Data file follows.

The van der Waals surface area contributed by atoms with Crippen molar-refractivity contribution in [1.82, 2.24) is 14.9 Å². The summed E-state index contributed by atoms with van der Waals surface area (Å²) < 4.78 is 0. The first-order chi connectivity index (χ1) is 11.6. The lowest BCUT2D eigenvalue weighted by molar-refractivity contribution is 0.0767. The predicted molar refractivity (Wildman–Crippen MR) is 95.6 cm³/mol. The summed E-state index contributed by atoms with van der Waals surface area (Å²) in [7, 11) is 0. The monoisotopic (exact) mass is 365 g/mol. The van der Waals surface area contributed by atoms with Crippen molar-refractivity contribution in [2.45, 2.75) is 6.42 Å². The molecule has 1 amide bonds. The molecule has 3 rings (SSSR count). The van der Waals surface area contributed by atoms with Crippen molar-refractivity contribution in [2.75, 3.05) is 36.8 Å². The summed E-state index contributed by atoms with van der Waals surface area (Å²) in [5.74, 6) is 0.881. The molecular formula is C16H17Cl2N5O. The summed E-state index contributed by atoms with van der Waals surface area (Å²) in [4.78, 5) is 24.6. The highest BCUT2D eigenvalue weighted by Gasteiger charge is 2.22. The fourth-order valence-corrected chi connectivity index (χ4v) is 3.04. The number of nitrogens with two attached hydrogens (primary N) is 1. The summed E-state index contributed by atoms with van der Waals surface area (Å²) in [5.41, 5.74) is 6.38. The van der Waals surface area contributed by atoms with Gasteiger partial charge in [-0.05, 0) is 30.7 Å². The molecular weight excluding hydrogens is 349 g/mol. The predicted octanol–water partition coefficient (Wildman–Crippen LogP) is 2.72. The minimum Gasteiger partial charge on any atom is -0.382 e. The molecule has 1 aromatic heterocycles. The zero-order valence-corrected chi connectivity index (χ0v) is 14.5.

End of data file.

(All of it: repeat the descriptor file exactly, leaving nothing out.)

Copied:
The van der Waals surface area contributed by atoms with Crippen molar-refractivity contribution in [1.82, 2.24) is 14.9 Å². The summed E-state index contributed by atoms with van der Waals surface area (Å²) < 4.78 is 0. The first-order chi connectivity index (χ1) is 11.6. The lowest BCUT2D eigenvalue weighted by molar-refractivity contribution is 0.0767. The predicted molar refractivity (Wildman–Crippen MR) is 95.6 cm³/mol. The summed E-state index contributed by atoms with van der Waals surface area (Å²) in [7, 11) is 0. The monoisotopic (exact) mass is 365 g/mol. The van der Waals surface area contributed by atoms with Crippen molar-refractivity contribution in [2.45, 2.75) is 6.42 Å². The molecule has 1 amide bonds. The molecule has 3 rings (SSSR count). The van der Waals surface area contributed by atoms with Crippen molar-refractivity contribution in [2.75, 3.05) is 36.8 Å². The summed E-state index contributed by atoms with van der Waals surface area (Å²) in [5.74, 6) is 0.881. The molecular formula is C16H17Cl2N5O. The summed E-state index contributed by atoms with van der Waals surface area (Å²) in [4.78, 5) is 24.6. The highest BCUT2D eigenvalue weighted by Gasteiger charge is 2.22. The fourth-order valence-corrected chi connectivity index (χ4v) is 3.04. The number of nitrogens with two attached hydrogens (primary N) is 1. The summed E-state index contributed by atoms with van der Waals surface area (Å²) in [5.41, 5.74) is 6.38. The van der Waals surface area contributed by atoms with Gasteiger partial charge in [-0.05, 0) is 30.7 Å². The molecular weight excluding hydrogens is 349 g/mol. The predicted octanol–water partition coefficient (Wildman–Crippen LogP) is 2.72. The minimum Gasteiger partial charge on any atom is -0.382 e. The molecule has 1 aromatic heterocycles. The zero-order valence-corrected chi connectivity index (χ0v) is 14.5.